Gunter Christmann, So pleased to meet you, 2012,
acrylic on canvas, 100.00 x 119.50 cm (photo credit: Jessica Maurer)
private collection, Sydney

Next exhibition (opens Fri 23 Feb) at The Commercial is well established artist Gunter Christmann, who continues to work “energetically and experimentally” creating both abstract and figurative paintings. He hasn’t had a Sydney dealer for a while, but did present a very elegant show of small works Eyes and Mind last year at the East Sydney Doctors surgery. Such a great use of a waiting room (which was only recently King Street Gallery on Burton) – so much more engaging than a lousy, out of date magazine.

I found a very poignant story at The University Art Gallery (Uni of Syd)in its current exhibition Atelier Paris. This small, measured exhibition is the final in a series, to celebrate the 50th anniversary of The Power Bequest to the University of Sydney, a gesture of great benefaction by J W Power.
In 1967 The Power Institute acquired the Power Studio, one of the apartments in the Cite Internationale des Arts in Paris, an international complex for artists and writers. Many Australian artists and writers have had the great opportunity to live and work in Paris since then, staying in the Power Studio. The inside cover of this exhibition catalogue lists all of these writers and artists: it is a great who’s who of major contributors to contemporary cultural life in Australia.
The exhibition features 5 divergent artists who have all enjoyed the hospitality of The Power Institute and shows the work that was generated by this visit: ADS DonaldsonTony Schwenson, Michele NikouAlex Gawronski and Barbara Campbell. All very different work, but all with depth and integrity. Donaldson’s abstract piece as a homage to JW Power is a knockout; Nikou‘s bronzed poached eggs are lovely; Gawronski‘s photographs add another layer to the understanding of those by Atget, but it is Campbell’s story which I found compelling.
ADS Donaldson Untitled (for JW Power) 2002-12
oil on linen, 134 x 198cm
courtesy the artist and The Power Institute
Michelle Nikou, aeiou, 2012
bronze, 5 pieces ed of 3
courtesy the artist and Darren Knight Gallery, Sydney
Barbara Campbell prompt 43, 1001 nights cast (preface series) 2005
watercolour on Sennelier paper 10.5 x 24.5 cm © the artist

The works hung in the gallery do not start or finish there; rather are an introduction. What we see initially is 100 small watercolours, gorgeous gems in their own right, of painted texts – odd, seemingly disconnected phrases. The watercolours are details of a much larger project which is not fully articulated until the website is found, for me, offsite. Campbell’s website  archives the entire project 1001 nights cast, in all its complexity and poignancy.
Start with the premis or the framework for the story project: 

In a faraway land a gentle man dies. His bride is bereft. She travels across continents looking for a reason to keep living. Every night at sunset she is greeted by a stranger who gives her a story to heal her heart and continue with her journey. She does so for 1001 nights.

There is a personal connection and a direct connection with the other 1001 nights,of ancient lore and known in English as The Arabian nights. This an assemblage of Arabic stories with which, so the story goes, Sheherazade amused the King over 1001 nights, to keep him distracted from beheading her in the morning. Her fate was sealed in her story telling and it worked.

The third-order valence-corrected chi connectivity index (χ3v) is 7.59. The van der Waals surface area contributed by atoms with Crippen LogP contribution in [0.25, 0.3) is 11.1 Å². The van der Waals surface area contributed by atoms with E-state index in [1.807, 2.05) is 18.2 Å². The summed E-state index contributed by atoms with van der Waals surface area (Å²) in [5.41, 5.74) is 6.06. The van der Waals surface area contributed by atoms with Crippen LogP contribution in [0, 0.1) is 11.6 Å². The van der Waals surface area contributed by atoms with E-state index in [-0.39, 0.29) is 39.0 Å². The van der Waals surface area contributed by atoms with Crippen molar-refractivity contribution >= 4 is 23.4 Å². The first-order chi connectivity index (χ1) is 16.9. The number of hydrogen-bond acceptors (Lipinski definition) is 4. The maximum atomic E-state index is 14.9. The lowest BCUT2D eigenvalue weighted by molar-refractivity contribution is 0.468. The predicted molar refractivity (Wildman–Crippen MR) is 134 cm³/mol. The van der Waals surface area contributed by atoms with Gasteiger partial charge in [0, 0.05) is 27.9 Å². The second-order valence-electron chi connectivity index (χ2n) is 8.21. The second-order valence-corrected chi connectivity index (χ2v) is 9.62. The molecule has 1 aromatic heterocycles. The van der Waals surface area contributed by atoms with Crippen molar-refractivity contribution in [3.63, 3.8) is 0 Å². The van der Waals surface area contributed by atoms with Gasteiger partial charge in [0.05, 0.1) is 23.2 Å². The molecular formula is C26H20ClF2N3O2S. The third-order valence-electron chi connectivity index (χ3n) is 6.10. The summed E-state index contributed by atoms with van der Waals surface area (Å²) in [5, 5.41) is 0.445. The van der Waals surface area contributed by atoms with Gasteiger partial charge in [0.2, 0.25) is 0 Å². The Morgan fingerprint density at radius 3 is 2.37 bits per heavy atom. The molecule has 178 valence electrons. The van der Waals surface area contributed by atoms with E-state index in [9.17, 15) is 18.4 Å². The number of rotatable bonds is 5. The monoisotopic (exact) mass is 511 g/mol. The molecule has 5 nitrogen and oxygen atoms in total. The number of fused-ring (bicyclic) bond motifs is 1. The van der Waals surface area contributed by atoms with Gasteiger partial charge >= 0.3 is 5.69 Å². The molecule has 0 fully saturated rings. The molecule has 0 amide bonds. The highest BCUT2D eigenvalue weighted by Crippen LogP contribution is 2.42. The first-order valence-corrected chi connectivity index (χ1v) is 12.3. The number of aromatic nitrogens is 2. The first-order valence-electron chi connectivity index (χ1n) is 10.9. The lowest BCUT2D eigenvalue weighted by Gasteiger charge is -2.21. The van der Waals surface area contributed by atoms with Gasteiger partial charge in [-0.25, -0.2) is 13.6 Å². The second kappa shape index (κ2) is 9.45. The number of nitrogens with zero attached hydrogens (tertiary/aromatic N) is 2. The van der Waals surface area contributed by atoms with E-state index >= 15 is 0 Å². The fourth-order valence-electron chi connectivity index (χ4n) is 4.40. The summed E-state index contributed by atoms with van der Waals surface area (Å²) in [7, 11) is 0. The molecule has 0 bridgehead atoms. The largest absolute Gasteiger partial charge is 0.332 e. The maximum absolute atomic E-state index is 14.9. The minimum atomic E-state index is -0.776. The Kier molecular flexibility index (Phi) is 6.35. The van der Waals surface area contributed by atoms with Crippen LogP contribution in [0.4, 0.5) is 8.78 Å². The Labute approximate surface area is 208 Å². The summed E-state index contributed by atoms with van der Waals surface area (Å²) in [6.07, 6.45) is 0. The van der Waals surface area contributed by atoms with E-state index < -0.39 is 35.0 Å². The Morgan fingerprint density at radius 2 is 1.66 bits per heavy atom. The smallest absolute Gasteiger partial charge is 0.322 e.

Campbell’s 1001 nights cast is a similar act of survival and love, but told via the marvels of 21st century technology. Each day, in her Power Institute studio in Paris, Barbara read the daily newspaper reports from the 2nd Gulf War. The phrase which leapt out at her – something which spoke of the rawness of writing about war – she would paint, in watercolour. The watercolour was then webcast, sent out as a ‘prompt’ for someone to return within the day a story of no more than 1001 words, which somehow incorporated the phrase. At sunset, in which ever timezone she was in, Barbara would tell the story, put it out there online to whoever was listening. 1001 stories were told over 1001 nights.

Barbara Campbel lprompt 11, 1001 nights cast (preface series) 2005
watercolour on Sennelier paper 10.5 x 24.5 cm © the artist
Barbara Campbell prompt 1, 1001 nights cast (preface series) 2005
watercolour on Sennelier paper 10.5 x 24.5 cm © the artist

Each painted prompt is numbered. Each are documented on the website: pick one, any one, and up comes the prompt and the story. At random, I started at the beginning – no 1: The challenge of healing. Up came a story co-written with Barbara by Anne Brennan which moved me deeply. No 11 is the Carefully crafted image written with Domenico de Clario. And so it goes.


As I scroll through the prompts, it becomes obvious that this is a large scale and well-organised project that involved many people – no doubt friends, friends of friends, colleagues, enthusiastic bystanders – from all over the world, across many time zones but who came together each day, at a particular time, to offer a story to Barbara, in a gesture of healing.
Barbara’s practice has long been based in performance and text, its meaning, structure and visual qualities.  Here emotion intersects with this quiet, patient, ongoing performance to construct a meaning, across time and distance, which is universal in its message and content. She is in conversation with Assoc Prof Mary Roberts on Wed 13 March 1pm, no doubt in the University Art Gallery. It would be well worth hearing her tell her story. 
As a real romantic, but not so pathetic as the princess in the tower, I hope for, and look forward to, the living happily ever after bit……